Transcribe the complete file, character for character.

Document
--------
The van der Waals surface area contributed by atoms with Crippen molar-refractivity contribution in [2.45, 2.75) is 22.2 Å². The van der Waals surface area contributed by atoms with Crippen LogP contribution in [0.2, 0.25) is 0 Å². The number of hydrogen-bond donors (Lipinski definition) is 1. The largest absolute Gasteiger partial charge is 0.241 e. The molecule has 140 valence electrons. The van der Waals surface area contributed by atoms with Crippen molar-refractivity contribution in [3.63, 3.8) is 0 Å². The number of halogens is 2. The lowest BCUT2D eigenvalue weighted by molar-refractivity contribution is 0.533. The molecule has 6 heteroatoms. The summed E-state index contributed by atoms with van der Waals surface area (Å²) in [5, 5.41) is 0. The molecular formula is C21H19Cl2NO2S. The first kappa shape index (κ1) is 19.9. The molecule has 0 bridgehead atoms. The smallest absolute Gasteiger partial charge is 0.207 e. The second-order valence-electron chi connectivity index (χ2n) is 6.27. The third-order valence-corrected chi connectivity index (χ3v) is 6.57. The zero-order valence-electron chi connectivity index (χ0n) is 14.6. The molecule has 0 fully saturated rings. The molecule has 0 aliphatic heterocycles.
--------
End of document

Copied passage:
The van der Waals surface area contributed by atoms with Crippen molar-refractivity contribution in [2.45, 2.75) is 22.2 Å². The van der Waals surface area contributed by atoms with Crippen LogP contribution in [0.2, 0.25) is 0 Å². The number of hydrogen-bond donors (Lipinski definition) is 1. The largest absolute Gasteiger partial charge is 0.241 e. The molecule has 140 valence electrons. The van der Waals surface area contributed by atoms with Crippen molar-refractivity contribution in [3.63, 3.8) is 0 Å². The number of halogens is 2. The lowest BCUT2D eigenvalue weighted by molar-refractivity contribution is 0.533. The molecule has 6 heteroatoms. The summed E-state index contributed by atoms with van der Waals surface area (Å²) in [5, 5.41) is 0. The molecular formula is C21H19Cl2NO2S. The first kappa shape index (κ1) is 19.9. The molecule has 0 bridgehead atoms. The smallest absolute Gasteiger partial charge is 0.207 e. The second-order valence-electron chi connectivity index (χ2n) is 6.27. The third-order valence-corrected chi connectivity index (χ3v) is 6.57. The zero-order valence-electron chi connectivity index (χ0n) is 14.6. The molecule has 0 fully saturated rings. The molecule has 0 aliphatic heterocycles.